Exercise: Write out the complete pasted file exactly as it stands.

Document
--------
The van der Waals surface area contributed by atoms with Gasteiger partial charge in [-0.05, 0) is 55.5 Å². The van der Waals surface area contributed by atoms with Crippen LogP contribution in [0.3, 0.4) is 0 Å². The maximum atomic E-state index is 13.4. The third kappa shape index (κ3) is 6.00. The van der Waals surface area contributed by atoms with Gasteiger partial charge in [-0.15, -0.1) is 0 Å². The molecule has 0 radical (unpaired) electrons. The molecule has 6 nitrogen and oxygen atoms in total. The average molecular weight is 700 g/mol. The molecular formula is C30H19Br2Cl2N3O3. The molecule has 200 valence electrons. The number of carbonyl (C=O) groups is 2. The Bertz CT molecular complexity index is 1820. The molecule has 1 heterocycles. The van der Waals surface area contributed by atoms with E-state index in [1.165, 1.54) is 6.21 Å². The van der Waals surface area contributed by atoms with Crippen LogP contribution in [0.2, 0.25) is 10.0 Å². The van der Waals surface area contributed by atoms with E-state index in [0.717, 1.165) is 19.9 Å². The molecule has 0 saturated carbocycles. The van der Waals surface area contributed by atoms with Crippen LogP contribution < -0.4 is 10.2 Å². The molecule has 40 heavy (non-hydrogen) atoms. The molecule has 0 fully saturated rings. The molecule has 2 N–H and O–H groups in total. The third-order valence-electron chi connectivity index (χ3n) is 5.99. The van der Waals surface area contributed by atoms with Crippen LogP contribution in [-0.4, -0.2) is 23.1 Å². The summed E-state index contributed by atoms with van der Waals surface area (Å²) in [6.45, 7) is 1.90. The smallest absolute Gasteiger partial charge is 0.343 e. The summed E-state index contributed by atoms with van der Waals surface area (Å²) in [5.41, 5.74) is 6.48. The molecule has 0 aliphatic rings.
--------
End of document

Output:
The van der Waals surface area contributed by atoms with Gasteiger partial charge in [-0.05, 0) is 55.5 Å². The van der Waals surface area contributed by atoms with Crippen LogP contribution in [0.3, 0.4) is 0 Å². The maximum atomic E-state index is 13.4. The third kappa shape index (κ3) is 6.00. The van der Waals surface area contributed by atoms with Gasteiger partial charge in [-0.15, -0.1) is 0 Å². The molecule has 0 radical (unpaired) electrons. The molecule has 6 nitrogen and oxygen atoms in total. The average molecular weight is 700 g/mol. The molecular formula is C30H19Br2Cl2N3O3. The molecule has 200 valence electrons. The number of carbonyl (C=O) groups is 2. The Bertz CT molecular complexity index is 1820. The molecule has 1 heterocycles. The van der Waals surface area contributed by atoms with E-state index in [1.165, 1.54) is 6.21 Å². The van der Waals surface area contributed by atoms with Crippen LogP contribution in [0.2, 0.25) is 10.0 Å². The van der Waals surface area contributed by atoms with E-state index in [0.717, 1.165) is 19.9 Å². The molecule has 0 saturated carbocycles. The van der Waals surface area contributed by atoms with Crippen LogP contribution < -0.4 is 10.2 Å². The molecule has 40 heavy (non-hydrogen) atoms. The molecule has 0 fully saturated rings. The molecule has 2 N–H and O–H groups in total. The third-order valence-electron chi connectivity index (χ3n) is 5.99. The van der Waals surface area contributed by atoms with Crippen LogP contribution in [-0.4, -0.2) is 23.1 Å². The summed E-state index contributed by atoms with van der Waals surface area (Å²) in [6.45, 7) is 1.90. The smallest absolute Gasteiger partial charge is 0.343 e. The summed E-state index contributed by atoms with van der Waals surface area (Å²) in [5.41, 5.74) is 6.48. The molecule has 0 aliphatic rings.